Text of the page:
By all accounts, 2007 was a great year for the video game industry, driven largely by the rising popularity of music-based titles. Total video game sales (hardware and software) through October was $10.5 billion, compared with $7 billion for the same period last year, according to data from NPD Group.
Much of the growth can be attributed to a more stable market for the new-generation game consoles: Xbox 360, PlayStation 3 and Wii. But another factor is the “casual game,” a segment that includes significant music-based titles. The rise of casual games — those that virtually anyone can pick up and play without training — fueled the surprising emergence of the Wii as the dominant game platform: It outsold the Xbox 360 and the PS3.
And with big hardcore gamer titles being pushed back until 2008 or running into ratings disputes, music games are set to make a real difference for this holiday season and beyond.
A breakdown of the year’s biggest music-based games:
‘Guitar Hero III: Legends of Rock’
Xbox 360, PS3, Wii (Activision/Red Octane/Neversoft)
Activision’s first shot at a new “Guitar Hero” title with new developer Neversoft at the helm (MTV bought original developer Harmonix), “Guitar Hero III” is poised to be the best-selling music game of the year. It sold 1.4 million units in the first six days after its October 28 release, and analysts expect strong sales through the holidays. Along with the more than 60 songs that ship with the game, Activision added the ability to buy and download more songs online for 500
Microsoft Points (about $5).
‘Guitar Hero II’
Xbox 360 (Activision/Red Octane)
Activision created this version of “Guitar Hero” for the Xbox 360 shortly after acquiring publisher Red Octane. The game has sold more than 2.8 million copies for the year, with only “Madden NFL 08” and “Halo 3” selling more.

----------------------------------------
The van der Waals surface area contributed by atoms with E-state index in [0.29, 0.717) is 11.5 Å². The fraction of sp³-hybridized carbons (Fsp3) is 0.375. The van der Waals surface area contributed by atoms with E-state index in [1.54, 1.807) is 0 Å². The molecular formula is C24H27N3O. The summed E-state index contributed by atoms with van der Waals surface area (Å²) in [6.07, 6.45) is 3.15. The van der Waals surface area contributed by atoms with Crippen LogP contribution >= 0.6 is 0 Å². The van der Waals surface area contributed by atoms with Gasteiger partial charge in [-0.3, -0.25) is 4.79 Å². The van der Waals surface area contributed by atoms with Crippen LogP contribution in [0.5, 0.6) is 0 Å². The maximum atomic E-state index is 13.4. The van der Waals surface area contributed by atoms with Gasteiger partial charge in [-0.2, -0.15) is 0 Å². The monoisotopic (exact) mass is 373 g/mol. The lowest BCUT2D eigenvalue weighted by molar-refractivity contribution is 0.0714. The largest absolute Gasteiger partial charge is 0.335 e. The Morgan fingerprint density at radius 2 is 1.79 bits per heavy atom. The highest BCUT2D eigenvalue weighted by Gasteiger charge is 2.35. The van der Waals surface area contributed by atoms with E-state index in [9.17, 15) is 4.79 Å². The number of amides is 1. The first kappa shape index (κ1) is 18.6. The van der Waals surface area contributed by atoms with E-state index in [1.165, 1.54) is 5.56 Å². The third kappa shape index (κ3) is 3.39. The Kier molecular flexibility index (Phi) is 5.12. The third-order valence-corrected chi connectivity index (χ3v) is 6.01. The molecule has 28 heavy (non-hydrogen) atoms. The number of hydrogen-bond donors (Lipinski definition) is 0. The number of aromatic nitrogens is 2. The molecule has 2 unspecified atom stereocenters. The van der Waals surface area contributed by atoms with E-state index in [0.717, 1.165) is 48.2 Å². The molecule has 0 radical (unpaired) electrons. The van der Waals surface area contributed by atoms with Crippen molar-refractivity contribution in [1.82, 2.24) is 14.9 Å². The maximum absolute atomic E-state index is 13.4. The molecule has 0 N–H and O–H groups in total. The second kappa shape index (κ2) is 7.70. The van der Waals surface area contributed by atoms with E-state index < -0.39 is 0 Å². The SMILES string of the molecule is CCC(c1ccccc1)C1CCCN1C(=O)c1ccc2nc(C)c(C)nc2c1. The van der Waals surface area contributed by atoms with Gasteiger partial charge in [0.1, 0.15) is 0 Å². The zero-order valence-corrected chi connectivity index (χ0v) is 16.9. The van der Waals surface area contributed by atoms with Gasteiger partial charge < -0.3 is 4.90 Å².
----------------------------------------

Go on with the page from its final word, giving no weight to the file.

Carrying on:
The game also introduced the concept of downloading new tracks, allowing gamers to buy three-pack songs from the previous “Guitar Hero” titles. More than 650,000 packs, or 2 million individual songs, have been purchased, according to Activision.
One downer: In November, the Romantics filed suit against everyone associated with the “Guitar Hero” franchise for using, for one song, a cover band alleged to sound too much like them.
Xbox 360, PS3 (MTV/Harmonix)
“Rock Band” ups the ante from “Guitar Hero” by enabling gamers to play not only the guitar track but also bass, drums and vocals. Each requires a different controller, which bumps the price up to $170, compared with $70 for “Guitar Hero.” The game debuted November 20 and has shipped more than 1.3 million copies. It ships with 58 tracks, and gamers can download new songs weekly, for $5.50 a three-pack or $2 per song, at the game’s online store.
“Rock Band” had a slight stumble early on when its guitar controller proved a bit buggy, but MTV/Harmonix honored all warranty requests.
PS3 (Sony Computer Entertainment America)
The “SingStar” franchise gets an updated interface and offers the ability to buy and download new songs with its evolution to the PS3. The karaoke game ships with wired microphones that gamers use while attempting to sing along to studio tracks from major artists. The game also lets players upload videos of themselves to the “SingStar” online community site, where others can view and rate their performances.
It includes 36 songs on the disc, but also allows gamers to purchase up to 40 additional titles via the SingStore, accessible via the online section of the game menu.
The game hits stores December 6 in Australia and the United Kingdom, but won’t make it to the United States until early 2008.